Symphony of the Night brought the 2D sprite platformer genre to full force on the Playstation back in 1997, and was the first game I ever owned for the system. It’s a beautiful game, and the soundtrack is amazing; in my opinion, it’s the pinnacle of the Castlevania series. But enough talk! (Sorry) This iconic video game moment was supposedly the final battle between the Belmont clan and the prince of darkness himself, Ozzy Dracula. We of course later learn that Dracula’s Castle returns, and with it, their dark lord arises... but the moment is epic all on its own. Dracula questions whether or not his actions are any different from the religions of the world, and Ritcher has a retort for the ages: your words are as empty as your soul. Mankind ill needs a savior such as you! This enrages Dracula, and a fight ensues. If you’ve never played Symphony of the Night, I highly recommend you pick it up; it’s a free title with Games with Gold on Xbox until July 15th!
THAT Character’s Death - Final Fantasy VII
In a moment that hardly needs an introduction, the world lost its collective mind when the sweet, innocent Aerith Gainsborough was run through by Sephiroth in Square Enix’s Final Fantasy VII. It was a shocking moment that no one expected, and set the stage for future Final Fantasy titles to pack that emotional punch.
While debate is big over the popularity of VII (many folks think it’s overrated, but they get to see it through a modern lens and not one of 1997), there’s no denying the impact of this pivotal moment. Aerith was the kindest and most gentle party member of Cloud’s rag-tag brigade, and her death spurs them on even harder to defeat Sephiroth, a maniac bent on becoming a God. (Aren’t they all?) Cloud’s suffered a lot in his life- his last name is Strife, after all- and the loss of Aerith haunts him long after the original credits roll.
The Hero of Time and the Princess - The Legend of Zelda: Ocarina of Time
Ocarina of Time is arguably one of the biggest and most popular Legend of Zelda titles, and its ending packs a punch that takes a little time to understand the brevity.
With all of the powers Hyrule has to offer, Link and Princess Zelda defeat the mighty Ganondorf/Ganon, sealing him away once again. The realm is restored to peace, but there’s a caveat: Zelda plays the song of time, and Link is sent back to his childhood, causing one of the most heartbreaking “goodbyes” ever. That’s the curse of the hero- he saves the day, but hardly ever gets to indulge in his victory. And maybe that’s what real heroes do. But it doesn’t make the ending any less bittersweet, knowing that Link would be returned to his lonely childhood, losing the almost-but-never affection that seemed to blossom between he and Zelda, starting the cycle over again. It seems lonely and forlorn, being a constantly reincarnated Hero but never experiencing the fruit of your labor…
(And if you’re lacking in LoZ knowledge, your best bet is the Hyrule Historia, a great book outlining how the cycle of Hyrule works!)
Psycho Mantis fight - Metal Gear Solid
In one of the most clever fights in gaming history, Konami tricked us all by allowing Metal Gear Solid boss Psycho Mantis to not only read our memory cards, but also our controller ports. He could prattle off your game saves (Konami titles, Castlevania came up a LOT for me), how many times you overwrite your saves, etc., AND he can make your controller vibrate… WITH HIS MIND!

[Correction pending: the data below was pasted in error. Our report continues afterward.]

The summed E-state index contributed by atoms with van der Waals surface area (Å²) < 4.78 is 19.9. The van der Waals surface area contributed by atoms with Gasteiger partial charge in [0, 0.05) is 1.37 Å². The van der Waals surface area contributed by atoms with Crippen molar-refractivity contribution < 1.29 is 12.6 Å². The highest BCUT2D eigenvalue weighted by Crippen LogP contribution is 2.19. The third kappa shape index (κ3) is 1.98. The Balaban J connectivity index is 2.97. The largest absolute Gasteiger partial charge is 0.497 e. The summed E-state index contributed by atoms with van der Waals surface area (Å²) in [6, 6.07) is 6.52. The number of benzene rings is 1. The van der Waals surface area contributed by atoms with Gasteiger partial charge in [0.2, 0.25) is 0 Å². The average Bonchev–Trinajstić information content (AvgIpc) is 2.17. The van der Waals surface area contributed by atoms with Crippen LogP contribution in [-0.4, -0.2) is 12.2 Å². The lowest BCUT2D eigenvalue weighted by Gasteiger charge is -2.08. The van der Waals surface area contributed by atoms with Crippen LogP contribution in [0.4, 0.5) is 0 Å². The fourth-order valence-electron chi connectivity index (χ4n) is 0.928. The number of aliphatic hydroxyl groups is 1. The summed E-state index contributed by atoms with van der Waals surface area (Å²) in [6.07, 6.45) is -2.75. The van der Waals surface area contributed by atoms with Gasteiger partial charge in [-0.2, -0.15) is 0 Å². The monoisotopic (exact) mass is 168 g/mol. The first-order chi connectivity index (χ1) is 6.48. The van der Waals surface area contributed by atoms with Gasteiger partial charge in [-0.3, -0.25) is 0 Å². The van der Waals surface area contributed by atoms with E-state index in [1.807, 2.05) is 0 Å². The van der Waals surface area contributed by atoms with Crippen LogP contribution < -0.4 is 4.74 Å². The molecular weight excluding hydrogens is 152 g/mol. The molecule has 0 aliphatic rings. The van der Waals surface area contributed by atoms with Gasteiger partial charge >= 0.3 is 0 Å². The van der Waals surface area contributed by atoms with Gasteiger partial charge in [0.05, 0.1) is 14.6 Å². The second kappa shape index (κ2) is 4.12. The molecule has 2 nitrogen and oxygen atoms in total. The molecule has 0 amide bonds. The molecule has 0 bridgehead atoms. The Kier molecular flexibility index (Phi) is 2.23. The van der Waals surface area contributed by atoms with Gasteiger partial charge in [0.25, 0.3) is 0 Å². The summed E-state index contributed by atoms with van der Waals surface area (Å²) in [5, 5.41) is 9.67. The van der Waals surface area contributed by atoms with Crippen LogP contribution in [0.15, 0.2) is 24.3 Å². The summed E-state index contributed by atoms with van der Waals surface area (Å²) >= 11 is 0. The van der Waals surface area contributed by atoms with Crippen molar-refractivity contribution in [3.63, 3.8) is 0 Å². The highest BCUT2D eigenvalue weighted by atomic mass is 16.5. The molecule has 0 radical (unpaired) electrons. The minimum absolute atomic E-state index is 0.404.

The key to beating Mantis, of course, was switching your controller to the other port, blocking him from reading your move input.
You’ll see this moment pop up in pretty much every great gaming list ever, and rightly so; it was an innovative moment, clever as hell, and has rarely (if ever) been replicated since. Take note, though: this moment doesn’t happen in the remasters of the game on PS3 and such, as they don’t have the same reader slot technology, which really takes some of the oomph out of the playthrough. Do yourself a favor, and go PS1 version.
Entering the Otherworld - Silent Hill
Rounding out the millennium was the launch of Silent Hill, a game series that would ruin many a night’s sleep for me and millions of others. Truly the first horror series to give Resident Evil a run for its money, Silent Hill holds nothing back when it comes to shock and awe. Though I list the moment as “entering the otherworld for the first time,” it’s truly EVERY FREAKING MOMENT IN THERE that makes this so iconic.
Playing as troubled, distraught Harry Mason, you venture into the quiet vacation town of Silent Hill; after the death of your wife, your daughter Cheryl insists that you need a vacation, STAT. Of course, nothing is quite right in Silent Hill, and a car crash sends his life tumbling into darkness. The realms of reality and the darkness collide here, and Harry is tossed into a nightmarish landscape of gory monsters, spectral apparitions, and psychological torture.
When it comes to Silent Hill 1, I only have a few words to conjure the horror and madness:
Both of these areas were torture to play, being both disturbing and frightening in small, boxy spaces with tight camera angles. The “Silent Hill nurse” was made famous here, a monster that would keep on truckin’ throughout the series. The entire series strings from this line, people perpetually dealing with the dark abyss that sprawls forth from Silent Hill, and from within themselves. It’s fantastic psychological horror, if you’re into that sorta thing! (I am, and also am deeply terrified, so it’s a tightrope walk.)
And that’s that! Between the two articles, I’ve listed 20 huge moments that defined genres, series, and gaming history itself. What are some of your favorite moments? We have a lot to wade through, so let me know!